What the Research Says About (the Very Rare Phenomenon of) False Sexual Assault Allegations

Pacific Standard looks at the evidence about people who make false accusations of rape, and how to get the best information during sexual assault cases.
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Protesters rally in front of the Supreme Court while demonstrating against the confirmation of Judge Brett Kavanaugh to the court on September 24th, 2018, in Washington, D.C.

Protesters rally in front of the Supreme Court while demonstrating against the confirmation of Judge Brett Kavanaugh to the court on September 24th, 2018, in Washington, D.C.

All eyes have been on Washington, D.C., over the past few weeks, as three women have come forward to accuse Brett Kavanaugh—a Supreme Court nominee—of sexual assault and misconduct when they were in high school or college. Kavanaugh denies that he was involved in the abuse the women described.

For many Americans, the allegations brought up a lot of questions about rape and assault accusations in general. How often are they falsely made? How can American organizations encourage people to tell authorities when they've been victims of sexual crimes, which researchers think are vastly underreported? Here's a quick look into the research on these important issues.

As Pacific Standard previously reported, studies show false rape allegations are uncommon and are far outnumbered by the true sexual assaults that never come to authorities' attention. Still, they happen. How consequential are they? For a story published in Quartz in 2016, writer Sandra Newman analyzed hundreds of cases published in the news, social science and government studies, and the National Registry of Exonerations. She found reassuring trends. False accusations seem easily caught; they rarely make it very far through judicial systems:

According to the National Registry of Exonerations, since records began in 1989, in the [United States] there are only 52 cases where men convicted of sexual assault were exonerated because it turned out they were falsely accused. By way of comparison, in the same period, there are 790 cases in which people were exonerated for murder.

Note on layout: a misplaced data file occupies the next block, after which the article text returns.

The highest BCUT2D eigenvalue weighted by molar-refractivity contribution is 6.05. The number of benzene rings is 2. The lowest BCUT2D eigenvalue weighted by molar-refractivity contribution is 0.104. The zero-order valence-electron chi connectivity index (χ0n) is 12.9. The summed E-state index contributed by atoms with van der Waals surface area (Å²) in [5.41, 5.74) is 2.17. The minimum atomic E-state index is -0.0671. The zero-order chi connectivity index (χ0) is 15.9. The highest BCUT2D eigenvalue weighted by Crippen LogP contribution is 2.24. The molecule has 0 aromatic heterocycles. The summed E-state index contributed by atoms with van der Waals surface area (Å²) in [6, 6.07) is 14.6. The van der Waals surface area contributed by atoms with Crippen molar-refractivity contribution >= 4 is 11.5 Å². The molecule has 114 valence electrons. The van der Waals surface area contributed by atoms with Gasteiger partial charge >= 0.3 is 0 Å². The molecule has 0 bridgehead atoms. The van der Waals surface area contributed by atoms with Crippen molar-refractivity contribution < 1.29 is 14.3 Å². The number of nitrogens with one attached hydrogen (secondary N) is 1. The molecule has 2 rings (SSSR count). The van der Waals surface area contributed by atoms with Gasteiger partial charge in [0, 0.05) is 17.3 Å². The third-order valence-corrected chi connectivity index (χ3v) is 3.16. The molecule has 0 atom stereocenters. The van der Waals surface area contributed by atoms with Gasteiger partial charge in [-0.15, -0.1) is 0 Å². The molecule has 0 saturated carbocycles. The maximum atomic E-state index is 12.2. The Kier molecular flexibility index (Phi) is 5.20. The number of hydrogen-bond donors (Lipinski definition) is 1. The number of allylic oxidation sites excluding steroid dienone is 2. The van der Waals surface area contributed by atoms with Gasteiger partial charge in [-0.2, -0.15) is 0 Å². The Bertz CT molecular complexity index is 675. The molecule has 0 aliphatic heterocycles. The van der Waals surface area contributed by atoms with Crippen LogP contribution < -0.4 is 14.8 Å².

Furthermore, in the most detailed study ever conducted of sexual assault reports to police, undertaken for the British Home Office in the early 2000s, out of 216 complaints that were classified as false. ... Only 39 complainants named a suspect ... only two led to charges being brought before they were ultimately deemed false.

Newman's story also outlines common qualities of false accusers. There's one way she describes them that's often quoted: "[A]lmost invariably, adult false accusers who persist in pursuing charges have a previous history of bizarre fabrications or criminal fraud. Indeed, they're often criminals whose family and friends are also criminals; broken people trapped in chaotic lives."

And yet, even these characteristics aren't good reason for police departments and other institutions not to take someone's complaints seriously. People with chaotic lives and families make for easy targets for predators, Newman notes. Often false accusers had been sexually abused as children.

So how can organizations set policies in ways that help them get to the bottom of a case, including encouraging more victims to report when they've been sexually assaulted? End Violence Against Women International, a charity that offers training on how to respond to sexual assault cases, has best-practice resources aimed at law enforcement, health-care workers, school administrators, and advocates. They're based on the philosophy that the best way to uncover the truth is to develop trust and rapport with those making reports, and convey the attitude that they'll be believed, so they'll be more comfortable giving investigators the information needed to solve the case.

This way of thinking works to counteract some of the reasons people give in surveys for not reporting their sexual assaults: shame, guilt, or the concern that they won't be believed. "This doesn't mean investigators make a premature judgment, or reach a preordained conclusion," according to a statement from End Violence Against Women International. "It simply means that investigators listen carefully to the victim's report, without communicating an attitude of doubt or blame. The next step is then to follow the evidence."

The philosophy also works for friends and family, End Violence Against Women International's founder, and a retired police sergeant, Joanne Archambault, wrote during a livechat in 2015. "Our entire society needs work understanding the realistic dynamics of sexual assault and how to support victims," she wrote. "The best thing you can do for any sexual assault victim is not to judge them, tell them you believe them and ask how you can help."

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